Message for the First Sunday of Lent, February 22, 2015
Glennon Heights Mennonite Church
Betsy Headrick McCrae
Scripture passage: Genesis 9: 8-17
Sticking with us anyway
The story of Noah and the flood has always captured our imagination. It’s one we
learn when we are very little. For instance, our daughter decorated the nursery for our
grandson with an ark and animals motif. By focusing on pairs of bunnies, bears and
bluebirds cavorting under the rainbow we make this ancient dark tale of destruction into a
happy children’s story of God’s provision. And that’s OK; this tale is purposefully vague
about the details. It is a story which is open to a many interpretations.
In anticipation of preaching on this text I told Bruce I wanted to see the relatively
recent movie, “Noah.” He was surprised. He sent me a trailer – dark scenes of uproar,
killing and destruction – and asked, “Are you sure?” He knows me well; that’s usually
not my cup of tea. But we watched it anyway. It was full of surprising supernatural
phenomena and unexpected story twists. Not entirely biblical. But I don’t think there is
a way to tell this story that makes real-life sense. It’s not meant to be that way. By its
very nature, it is open to interpretation.
And there’s always an interesting twist to each interpretation. What has stuck
with me from this movie portrayal is how devastated the earth itself has become by the
time Noah listens to God and starts building the ark. The evil and corruption of
humankind – which began back when Cain killed Abel – has also desecrated the land.
By the time of the flood, the earth itself is already all but destroyed. Humans have done
much of the work of destruction themselves. This is not all God’s doing.
God is involved, however. After making arrangements to save the animals and a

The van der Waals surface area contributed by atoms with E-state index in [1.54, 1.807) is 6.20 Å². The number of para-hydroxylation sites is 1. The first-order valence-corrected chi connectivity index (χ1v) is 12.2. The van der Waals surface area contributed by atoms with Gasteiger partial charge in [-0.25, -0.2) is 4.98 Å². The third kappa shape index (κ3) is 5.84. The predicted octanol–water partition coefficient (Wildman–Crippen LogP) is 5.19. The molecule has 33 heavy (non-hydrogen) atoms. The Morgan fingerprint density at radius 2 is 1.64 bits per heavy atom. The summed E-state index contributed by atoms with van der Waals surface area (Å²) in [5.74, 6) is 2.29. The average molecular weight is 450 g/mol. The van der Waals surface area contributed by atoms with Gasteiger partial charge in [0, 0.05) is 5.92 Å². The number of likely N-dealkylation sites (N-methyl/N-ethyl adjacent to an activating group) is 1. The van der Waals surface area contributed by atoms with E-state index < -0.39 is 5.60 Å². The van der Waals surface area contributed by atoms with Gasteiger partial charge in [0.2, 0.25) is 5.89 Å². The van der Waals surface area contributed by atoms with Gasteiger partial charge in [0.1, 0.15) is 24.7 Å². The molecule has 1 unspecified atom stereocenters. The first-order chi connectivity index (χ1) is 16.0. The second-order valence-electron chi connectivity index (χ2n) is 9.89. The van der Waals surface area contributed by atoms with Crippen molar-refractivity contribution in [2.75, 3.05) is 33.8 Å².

few humans in the ark, God allows the flood to come. God participates in the
destruction. But this, apparently, is a turning point for God. That’s a fascinating thing to
ponder. We think of God as unchangeable, but that’s not being true to the Old Testament
story. Time and time again, God has to stop and take stock of how things are turning out.
Then God has to adjust God’s expectations in order to be able to continue being in
relationship with human beings. This story of the flood is a case in point. We learn a lot
about God from this story.
I am indebted to Leander E. Keck, who wrote the Genesis commentary for the
New Interpreter’s Bible, for many of the insights I will share with you next.
The flood story is all about God, Mr. Keck writes. It’s about God’s decisions and
commitments regarding the creation. The beginning and goal of the event lie with God.
Noah, his family and the animals are actually secondary characters.
The images of God developed in the story are striking and very familiar from a
human perspective. In this story we see a God who expresses sorrow and regret: “The
Lord was sorry that he had made humankind and it grieved him to his heart.” (Genesis
6:6) We see a God who judges, but doesn’t want to, so that judgment happens carefully
and with forethought. Think of all those exacting instructions on how to build the ark
and who and what to bring into it. We see a God who goes beyond justice and
determines to save some creatures, including every animal and bird. We see a God who
commits to the future of a less than perfect world; a God open to change and doing things
in new ways; a God who promises never to do this again. This story reveals and resolves
a fundamental tension within God, a tension between perfection and love, emphasizing
finally, not a God who decides to destroy, but a God who wills to save, a God who is
committed to change based on experience with the world as it is, and who promises to
stand by creation no matter what.
Seeing these familiar human feelings in God reveals something to us about God.
The grieving divine response to the great wickedness and corruption on the earth harks
back to the morning of the world and relates to all creatures. From creation on, God
continues to be open to and affected by the world. God’s judgment is not a detached
decision like a flicking of a switch or sending an impersonal command through a
subordinate. No, God is caught up in the matter. God’s judgment is a very personal
decision, with all the mixed sorrow and anger that go into the making of decisions that
affect the people whom one loves. God grieves what has happened. Grief is always what
the Godward side of judgment looks like. Let me say that again because I think this is
important for us to understand. Grief, an expression of deep love, is always what the
Godward side of judgment looks like.
The change that happens in God is fundamental to this story. It is a change which
makes possible a new beginning for creation. The flood doesn’t change humankind. But
it irreversibly changes God. It is now clear that a commitment to the creation on God’s
part is costly. The God-world relation is not simply that of strong God and needy world.
Now it is a tortured relation between a grieved God and a resistant world. What God